Sunday, October 31, 2010

Rally for Sanity and/or Fear in Washington DC 10.30.10

I and an intrepid friend attended the Rally for Sanity and/or Fear in Washington DC on October 30, 2010.  For anyone short, who did not camp out the night before, it was impossible to get near the stage or see anything. However, it was a moderate crowd, everyone was cheerful and pleasant, so it was difficult not to have a good time. The magnitude of the crowd made a statement, although I cannot attest to what it was. I think everyone had their own idea.

Wednesday, October 27, 2010

Web-Dancing with Yourself

Like most narcissistic Americans, I recently Googled my name on… Google. To my surprise, another woman with my name popped up. Pages and pages of her; almost nada of me. However, unlike me, she was an accomplished author and psychotherapist who has contributed to the betterment of society. Undaunted by the stark comparison, I decided to email her and find out what my doppelganger was all about.

My email explained my pointless quest to find out more about her since we shared the same first and last name. That, after all, almost made us related, didn’t it? She graciously replied and after several emails we stoked up enough curiosity to exchange phone numbers and have an historic conversation.

What I learned was that she was about the same age as me, our last names both came from our husbands, we were both Aquarians, studied journalism in college, lamented the atrophy of the Fourth Estate, were divorced with new partners and had daughters. She was a lot of fun to talk to and we promised we would get together for dinner sometime in the same way good friends who never get together promise that to each other. And along those lines, we occasionally exchange casual emails to make sure the other hasn’t expired.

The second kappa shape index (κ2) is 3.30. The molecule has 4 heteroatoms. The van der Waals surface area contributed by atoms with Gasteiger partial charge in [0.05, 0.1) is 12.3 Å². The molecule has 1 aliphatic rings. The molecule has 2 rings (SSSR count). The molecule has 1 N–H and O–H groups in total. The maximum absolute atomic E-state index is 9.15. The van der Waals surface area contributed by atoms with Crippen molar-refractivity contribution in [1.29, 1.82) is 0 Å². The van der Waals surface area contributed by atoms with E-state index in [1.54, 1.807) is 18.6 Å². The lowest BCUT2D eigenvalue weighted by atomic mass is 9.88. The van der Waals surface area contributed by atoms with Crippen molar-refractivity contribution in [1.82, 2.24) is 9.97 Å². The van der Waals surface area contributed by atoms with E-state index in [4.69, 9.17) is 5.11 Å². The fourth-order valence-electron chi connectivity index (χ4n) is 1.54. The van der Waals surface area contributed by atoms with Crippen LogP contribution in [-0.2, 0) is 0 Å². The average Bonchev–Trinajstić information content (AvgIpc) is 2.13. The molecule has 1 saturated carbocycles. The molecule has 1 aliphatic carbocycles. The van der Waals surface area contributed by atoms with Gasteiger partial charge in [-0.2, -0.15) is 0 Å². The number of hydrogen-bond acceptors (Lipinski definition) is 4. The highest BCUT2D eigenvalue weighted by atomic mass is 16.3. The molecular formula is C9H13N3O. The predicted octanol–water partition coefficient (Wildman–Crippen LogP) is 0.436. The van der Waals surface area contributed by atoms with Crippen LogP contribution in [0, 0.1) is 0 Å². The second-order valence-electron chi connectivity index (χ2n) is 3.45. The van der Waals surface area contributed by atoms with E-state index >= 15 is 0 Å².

Even more recently, I exercised another form of narcissism when I joined I was able to trace the Jewish side of the family to its emigration to America from Transylvanian Hungary back in 1906. But imagine my surprise when I was able to follow the family tree of my stalwart Christian ancestors back to William the Conqueror, his son, Henry I “Beauclerc” King of England, King Henry I Capet of France and several earlier kings of Sweden, Denmark and Uppsala. My favorite ancestor, because of her name, is Hilda of the Vandals. Very Heavy Metal. How credible is this genealogy? I have no idea. I found it on Who knows?

 One of my distant relatives, Henry I "Beauclerc" 
King of England, pictured in a bit of a mood.

It is strange how the Internet enables us to make immediate connections with people who, a decade ago, we never would have known about. These current and past ties will not result in any financial or social advantages nor will they lead to any epiphanies or reveal any long-lost secrets. But finding them was good, egocentric fun. And I guess, sometimes, that is enough.

Sunday, October 24, 2010

Hitting the Breaks

I recently broke my foot. I would like to be able to say that I broke my foot during a K2 mountain-climbing accident or in a nasty bar fight. But no. I was loading boxes on a rainy day, slipped on some steps and maimed myself.

Before this, I had never broken a bone. For the first time in my life, I felt fragile (sniff). I also experienced, ever so briefly, a small inkling of what it feels like to be disabled.

When I went to the supermarket, I looked for the motorized carts. Often, they had not been recharged. But when they were, I went Nascar throughout the grocery aisles. It took me a while to get the hang of how to drive one of those babies, but once I did, I was tooling around, piling cans and boxes into the basket like a pro. It was all frolic and games until I passed someone else who was permanently disabled in another motorized cart and felt guilty for having so much fun. Although the person driving the other cart seemed mildly amused.